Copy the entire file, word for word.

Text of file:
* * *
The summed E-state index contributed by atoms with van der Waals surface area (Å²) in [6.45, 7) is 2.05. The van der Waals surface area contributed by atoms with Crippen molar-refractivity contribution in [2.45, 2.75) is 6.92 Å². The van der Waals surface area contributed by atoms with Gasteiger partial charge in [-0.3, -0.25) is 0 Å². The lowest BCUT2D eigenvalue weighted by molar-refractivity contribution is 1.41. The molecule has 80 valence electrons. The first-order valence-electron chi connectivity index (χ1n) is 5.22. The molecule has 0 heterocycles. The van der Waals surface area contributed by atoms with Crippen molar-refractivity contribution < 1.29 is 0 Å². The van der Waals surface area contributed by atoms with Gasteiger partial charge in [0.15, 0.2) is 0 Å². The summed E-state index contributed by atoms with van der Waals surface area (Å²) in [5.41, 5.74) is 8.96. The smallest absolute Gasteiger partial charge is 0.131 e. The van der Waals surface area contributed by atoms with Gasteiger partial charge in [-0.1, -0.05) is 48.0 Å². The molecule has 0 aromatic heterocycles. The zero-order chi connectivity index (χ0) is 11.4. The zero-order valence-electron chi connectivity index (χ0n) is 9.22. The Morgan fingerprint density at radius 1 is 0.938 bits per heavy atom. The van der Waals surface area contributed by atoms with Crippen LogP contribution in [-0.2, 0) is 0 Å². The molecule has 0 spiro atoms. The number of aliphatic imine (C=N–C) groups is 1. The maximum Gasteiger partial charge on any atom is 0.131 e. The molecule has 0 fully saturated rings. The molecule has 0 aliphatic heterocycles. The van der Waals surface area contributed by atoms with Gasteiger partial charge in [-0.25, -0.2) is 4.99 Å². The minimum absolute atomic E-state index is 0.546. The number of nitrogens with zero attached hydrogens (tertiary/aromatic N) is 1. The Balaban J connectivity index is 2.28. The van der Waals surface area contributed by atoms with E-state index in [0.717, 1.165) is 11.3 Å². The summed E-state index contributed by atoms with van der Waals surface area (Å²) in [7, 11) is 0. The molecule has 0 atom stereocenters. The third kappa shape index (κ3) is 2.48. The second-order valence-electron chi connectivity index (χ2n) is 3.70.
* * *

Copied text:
The summed E-state index contributed by atoms with van der Waals surface area (Å²) in [6.45, 7) is 2.05. The van der Waals surface area contributed by atoms with Crippen molar-refractivity contribution in [2.45, 2.75) is 6.92 Å². The van der Waals surface area contributed by atoms with Gasteiger partial charge in [-0.3, -0.25) is 0 Å². The lowest BCUT2D eigenvalue weighted by molar-refractivity contribution is 1.41. The molecule has 80 valence electrons. The first-order valence-electron chi connectivity index (χ1n) is 5.22. The molecule has 0 heterocycles. The van der Waals surface area contributed by atoms with Crippen molar-refractivity contribution < 1.29 is 0 Å². The van der Waals surface area contributed by atoms with Gasteiger partial charge in [0.15, 0.2) is 0 Å². The summed E-state index contributed by atoms with van der Waals surface area (Å²) in [5.41, 5.74) is 8.96. The smallest absolute Gasteiger partial charge is 0.131 e. The van der Waals surface area contributed by atoms with Gasteiger partial charge in [-0.1, -0.05) is 48.0 Å². The molecule has 0 aromatic heterocycles. The zero-order chi connectivity index (χ0) is 11.4. The zero-order valence-electron chi connectivity index (χ0n) is 9.22. The Morgan fingerprint density at radius 1 is 0.938 bits per heavy atom. The van der Waals surface area contributed by atoms with Crippen LogP contribution in [-0.2, 0) is 0 Å². The molecule has 0 spiro atoms. The number of aliphatic imine (C=N–C) groups is 1. The maximum Gasteiger partial charge on any atom is 0.131 e. The molecule has 0 fully saturated rings. The molecule has 0 aliphatic heterocycles. The van der Waals surface area contributed by atoms with Gasteiger partial charge in [-0.25, -0.2) is 4.99 Å². The minimum absolute atomic E-state index is 0.546. The number of nitrogens with zero attached hydrogens (tertiary/aromatic N) is 1. The Balaban J connectivity index is 2.28. The van der Waals surface area contributed by atoms with E-state index in [0.717, 1.165) is 11.3 Å². The summed E-state index contributed by atoms with van der Waals surface area (Å²) in [7, 11) is 0. The molecule has 0 atom stereocenters. The third kappa shape index (κ3) is 2.48. The second-order valence-electron chi connectivity index (χ2n) is 3.70.